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Friday, August 05, 2011

The Pickles from Sammy's

It happened in 2000 or 2001. I had read in a newspaper about a Romanian restaurant in Manhattan. It was Sammy's Roumanian Steakhouse, some place in the Lower East Side. That sounded great to me, I was very curious how a Romanian restaurant would look like there, in New York. A restaurant with a lot of Romanian customers, with all personnel speaking Romanian, with Romanian cuisine, and Romanian music.

So I went there one evening with a friend. We got down from the subway at Grand Street and walked a couple of blocks, The place was in the basement of an old building on Christie Street.

We entered and a young waitress led us to a table. I asked her if she knew Romanian. No, she didn't. Well, I said rather amused, but this is a Romanian restaurant. No, answered the waitress, this is a Jewish restaurant with Romanian cuisine. Romanian and, well, East-European.

I was new in New York by that time and I didn't know that Romanian restaurants were to be found only in Queens. In Manhattan, Romanian restaurant was just kind of a code name, for a Jewish restaurant featuring a cuisine of Romanian style rather than Romanian cuisine: obviously frequented by Jewish people originary from Romania and generally from Eastern Europe.

I looked around, the atmosphere was nice. The customers were at least in their forties, there were two or three family celebrations, everybody was in good spirits. A rather old musician was singing some melodies that were coming from the 1920's or 1930's.

Each table had on it a small plate with pickles and near the table stood an icing bucket with a siphon inside. The whole smelled somehow as Bucharest, rather as a small family restaurant in the Bucharest of the first decades of the twentieth century. Well, it was Bucharest and it wasn't. I would name such a restaurant rather a klezmer place.

I looked at the menu, they had all kind of good stuff that I liked, small sausages for instance, made of garlicky ground beef (they were named in the menu Karnatzlack), or chopped liver made with rendered chicken (Schmaltz in the Lower East Side parlance), garnished with fried onion and radishes, or stuffed cabbage, but their flagship meal so to speak was the Roumainian Tenderloin (it was spelled that way), and Roumainian Tenderloin we ordered, along with a bottle of red wine.

I went to the musician and asked him whether he knew Romanian, at least a tiny bit. He didn't. I observed that I was the only Romanian speaker in that Romanian restaurant. The musician smiled and as I was going back at my table he announced that Sammy's was in that evening truly international: there was even a Romanian guest! Everybody turned to look at me, while the musician started singing a Romanian melody, Sanie cu zurgalai!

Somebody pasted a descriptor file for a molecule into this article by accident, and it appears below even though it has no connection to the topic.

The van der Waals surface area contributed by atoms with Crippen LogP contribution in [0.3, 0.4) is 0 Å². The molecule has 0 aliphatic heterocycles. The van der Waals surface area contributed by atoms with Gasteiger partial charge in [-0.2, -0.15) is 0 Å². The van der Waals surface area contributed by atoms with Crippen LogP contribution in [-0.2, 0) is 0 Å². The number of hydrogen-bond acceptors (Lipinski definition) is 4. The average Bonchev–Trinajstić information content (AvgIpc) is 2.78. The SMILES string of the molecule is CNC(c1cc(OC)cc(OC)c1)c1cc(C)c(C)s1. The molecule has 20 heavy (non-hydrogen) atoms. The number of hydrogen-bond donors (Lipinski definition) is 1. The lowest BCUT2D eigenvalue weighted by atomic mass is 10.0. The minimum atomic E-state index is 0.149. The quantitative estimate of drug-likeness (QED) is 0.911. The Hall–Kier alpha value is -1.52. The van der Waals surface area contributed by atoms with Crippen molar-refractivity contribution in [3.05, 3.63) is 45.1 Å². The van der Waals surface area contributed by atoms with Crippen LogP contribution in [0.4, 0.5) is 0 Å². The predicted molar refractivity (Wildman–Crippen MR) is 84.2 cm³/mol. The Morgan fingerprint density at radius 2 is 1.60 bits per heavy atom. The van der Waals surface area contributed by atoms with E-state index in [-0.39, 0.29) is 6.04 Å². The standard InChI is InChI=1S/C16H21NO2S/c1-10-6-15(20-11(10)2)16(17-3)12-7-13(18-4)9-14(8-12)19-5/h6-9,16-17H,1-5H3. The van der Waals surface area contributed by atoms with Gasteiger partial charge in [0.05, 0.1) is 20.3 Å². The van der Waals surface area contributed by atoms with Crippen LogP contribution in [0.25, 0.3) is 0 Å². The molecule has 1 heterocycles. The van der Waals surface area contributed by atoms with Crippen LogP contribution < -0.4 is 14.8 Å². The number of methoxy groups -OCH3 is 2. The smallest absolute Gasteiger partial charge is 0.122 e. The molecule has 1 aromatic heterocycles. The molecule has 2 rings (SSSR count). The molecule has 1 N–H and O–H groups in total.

It was great that evening at Sammy's and I found today on the Internet a comment about the place: a comment that seems to me very appropriate, it is full of Kitsch, in a great way, a real old-world attitude.

Coming back to the plate with pickles, you know, pickles are an emblem of New York, you find them in many places there. It wasn't always like that. Jewish immigrants from Eastern Europe brought them, by the end of the nineteenth century, and as they were naturally trying to keep their identity through pickles and vinegar, the society at large was a bit afraid, as it always happened when a new ethnic group was arriving. It was talk that so much vinegar and so many pickles were bad for your health and could even sharpen some violent instincts!

Years have passed and now everybody in New York likes pickles and uses vinegar as much as needed in the kitchen. And I think that the American society has this unique gift to integrate rapidly immigrants from all over the world: they keep their cuisine trying that way to preserve their identity, while they become fully Americans, and that because the American way is irresistible.

As Jane Ziegelman puts it, in an article in NY Times, we can speak Spanish, eat sushi and still be American: the proof is in the pickle.

(New York, New York)


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